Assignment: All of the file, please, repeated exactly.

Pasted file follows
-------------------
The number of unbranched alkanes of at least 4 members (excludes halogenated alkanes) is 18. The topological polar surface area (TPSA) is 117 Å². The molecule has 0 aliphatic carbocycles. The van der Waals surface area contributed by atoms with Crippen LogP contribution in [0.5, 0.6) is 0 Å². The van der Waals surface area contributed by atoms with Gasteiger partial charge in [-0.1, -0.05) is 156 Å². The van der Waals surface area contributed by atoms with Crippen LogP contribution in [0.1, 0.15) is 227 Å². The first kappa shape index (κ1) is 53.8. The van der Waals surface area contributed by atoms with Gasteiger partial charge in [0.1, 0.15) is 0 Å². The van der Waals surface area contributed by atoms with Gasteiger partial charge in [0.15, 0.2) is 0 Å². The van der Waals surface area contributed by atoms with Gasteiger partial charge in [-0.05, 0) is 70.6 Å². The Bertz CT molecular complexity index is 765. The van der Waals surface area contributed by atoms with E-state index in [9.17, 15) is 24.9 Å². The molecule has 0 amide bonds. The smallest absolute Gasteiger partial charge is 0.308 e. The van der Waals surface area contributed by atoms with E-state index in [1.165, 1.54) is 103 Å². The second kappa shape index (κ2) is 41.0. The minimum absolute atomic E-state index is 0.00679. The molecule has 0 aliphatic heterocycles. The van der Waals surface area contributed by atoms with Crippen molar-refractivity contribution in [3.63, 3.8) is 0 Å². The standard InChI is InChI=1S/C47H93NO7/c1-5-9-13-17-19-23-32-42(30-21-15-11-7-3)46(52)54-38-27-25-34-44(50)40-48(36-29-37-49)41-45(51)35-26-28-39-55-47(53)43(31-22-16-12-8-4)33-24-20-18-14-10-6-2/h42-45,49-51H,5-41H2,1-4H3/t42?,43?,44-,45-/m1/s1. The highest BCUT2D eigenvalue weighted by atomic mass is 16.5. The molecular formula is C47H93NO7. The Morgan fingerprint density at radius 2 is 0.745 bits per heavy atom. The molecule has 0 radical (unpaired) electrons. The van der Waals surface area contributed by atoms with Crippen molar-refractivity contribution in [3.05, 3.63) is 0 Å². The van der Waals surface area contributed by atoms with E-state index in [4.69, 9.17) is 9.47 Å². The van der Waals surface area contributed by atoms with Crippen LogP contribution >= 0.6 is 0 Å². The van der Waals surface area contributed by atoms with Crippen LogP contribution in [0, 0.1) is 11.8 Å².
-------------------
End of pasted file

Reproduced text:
The number of unbranched alkanes of at least 4 members (excludes halogenated alkanes) is 18. The topological polar surface area (TPSA) is 117 Å². The molecule has 0 aliphatic carbocycles. The van der Waals surface area contributed by atoms with Crippen LogP contribution in [0.5, 0.6) is 0 Å². The van der Waals surface area contributed by atoms with Gasteiger partial charge in [-0.1, -0.05) is 156 Å². The van der Waals surface area contributed by atoms with Crippen LogP contribution in [0.1, 0.15) is 227 Å². The first kappa shape index (κ1) is 53.8. The van der Waals surface area contributed by atoms with Gasteiger partial charge in [0.1, 0.15) is 0 Å². The van der Waals surface area contributed by atoms with Gasteiger partial charge in [0.15, 0.2) is 0 Å². The van der Waals surface area contributed by atoms with Gasteiger partial charge in [-0.05, 0) is 70.6 Å². The Bertz CT molecular complexity index is 765. The van der Waals surface area contributed by atoms with E-state index in [9.17, 15) is 24.9 Å². The molecule has 0 amide bonds. The smallest absolute Gasteiger partial charge is 0.308 e. The van der Waals surface area contributed by atoms with E-state index in [1.165, 1.54) is 103 Å². The second kappa shape index (κ2) is 41.0. The minimum absolute atomic E-state index is 0.00679. The molecule has 0 aliphatic heterocycles. The van der Waals surface area contributed by atoms with Crippen molar-refractivity contribution in [3.63, 3.8) is 0 Å². The standard InChI is InChI=1S/C47H93NO7/c1-5-9-13-17-19-23-32-42(30-21-15-11-7-3)46(52)54-38-27-25-34-44(50)40-48(36-29-37-49)41-45(51)35-26-28-39-55-47(53)43(31-22-16-12-8-4)33-24-20-18-14-10-6-2/h42-45,49-51H,5-41H2,1-4H3/t42?,43?,44-,45-/m1/s1. The highest BCUT2D eigenvalue weighted by atomic mass is 16.5. The molecular formula is C47H93NO7. The Morgan fingerprint density at radius 2 is 0.745 bits per heavy atom. The molecule has 0 radical (unpaired) electrons. The van der Waals surface area contributed by atoms with Crippen molar-refractivity contribution in [3.05, 3.63) is 0 Å². The van der Waals surface area contributed by atoms with E-state index in [4.69, 9.17) is 9.47 Å². The van der Waals surface area contributed by atoms with Crippen LogP contribution >= 0.6 is 0 Å². The van der Waals surface area contributed by atoms with Crippen LogP contribution in [0, 0.1) is 11.8 Å².